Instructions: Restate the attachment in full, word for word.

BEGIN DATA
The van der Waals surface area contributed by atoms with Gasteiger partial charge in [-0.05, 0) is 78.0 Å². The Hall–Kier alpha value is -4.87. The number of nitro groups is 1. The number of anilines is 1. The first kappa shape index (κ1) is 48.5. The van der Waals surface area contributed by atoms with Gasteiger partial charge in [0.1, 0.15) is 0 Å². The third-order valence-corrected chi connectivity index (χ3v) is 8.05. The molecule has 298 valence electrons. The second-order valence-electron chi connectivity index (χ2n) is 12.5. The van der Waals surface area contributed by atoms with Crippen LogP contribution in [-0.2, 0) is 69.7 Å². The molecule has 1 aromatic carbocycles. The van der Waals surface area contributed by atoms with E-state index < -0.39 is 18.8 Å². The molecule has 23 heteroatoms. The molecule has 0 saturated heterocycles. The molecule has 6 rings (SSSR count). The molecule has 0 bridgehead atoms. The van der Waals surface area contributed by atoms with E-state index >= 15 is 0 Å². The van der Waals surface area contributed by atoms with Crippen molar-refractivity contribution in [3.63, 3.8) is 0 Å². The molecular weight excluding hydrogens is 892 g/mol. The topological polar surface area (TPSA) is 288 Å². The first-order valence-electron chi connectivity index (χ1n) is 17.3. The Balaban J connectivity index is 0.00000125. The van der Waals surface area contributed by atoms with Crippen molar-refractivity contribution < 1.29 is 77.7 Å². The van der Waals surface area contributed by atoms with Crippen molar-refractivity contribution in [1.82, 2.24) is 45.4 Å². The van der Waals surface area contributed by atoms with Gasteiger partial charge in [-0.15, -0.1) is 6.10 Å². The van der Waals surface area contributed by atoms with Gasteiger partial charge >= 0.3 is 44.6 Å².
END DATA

The van der Waals surface area contributed by atoms with Gasteiger partial charge in [-0.05, 0) is 78.0 Å². The Hall–Kier alpha value is -4.87. The number of nitro groups is 1. The number of anilines is 1. The first kappa shape index (κ1) is 48.5. The van der Waals surface area contributed by atoms with Gasteiger partial charge in [0.1, 0.15) is 0 Å². The third-order valence-corrected chi connectivity index (χ3v) is 8.05. The molecule has 298 valence electrons. The second-order valence-electron chi connectivity index (χ2n) is 12.5. The van der Waals surface area contributed by atoms with Crippen LogP contribution in [-0.2, 0) is 69.7 Å². The molecule has 1 aromatic carbocycles. The van der Waals surface area contributed by atoms with E-state index < -0.39 is 18.8 Å². The molecule has 23 heteroatoms. The molecule has 0 saturated heterocycles. The molecule has 6 rings (SSSR count). The molecule has 0 bridgehead atoms. The van der Waals surface area contributed by atoms with E-state index >= 15 is 0 Å². The van der Waals surface area contributed by atoms with Crippen molar-refractivity contribution in [3.63, 3.8) is 0 Å². The molecular weight excluding hydrogens is 892 g/mol. The topological polar surface area (TPSA) is 288 Å². The first-order valence-electron chi connectivity index (χ1n) is 17.3. The Balaban J connectivity index is 0.00000125. The van der Waals surface area contributed by atoms with Crippen molar-refractivity contribution < 1.29 is 77.7 Å². The van der Waals surface area contributed by atoms with Crippen molar-refractivity contribution in [1.82, 2.24) is 45.4 Å². The van der Waals surface area contributed by atoms with Gasteiger partial charge in [-0.15, -0.1) is 6.10 Å². The van der Waals surface area contributed by atoms with Gasteiger partial charge >= 0.3 is 44.6 Å².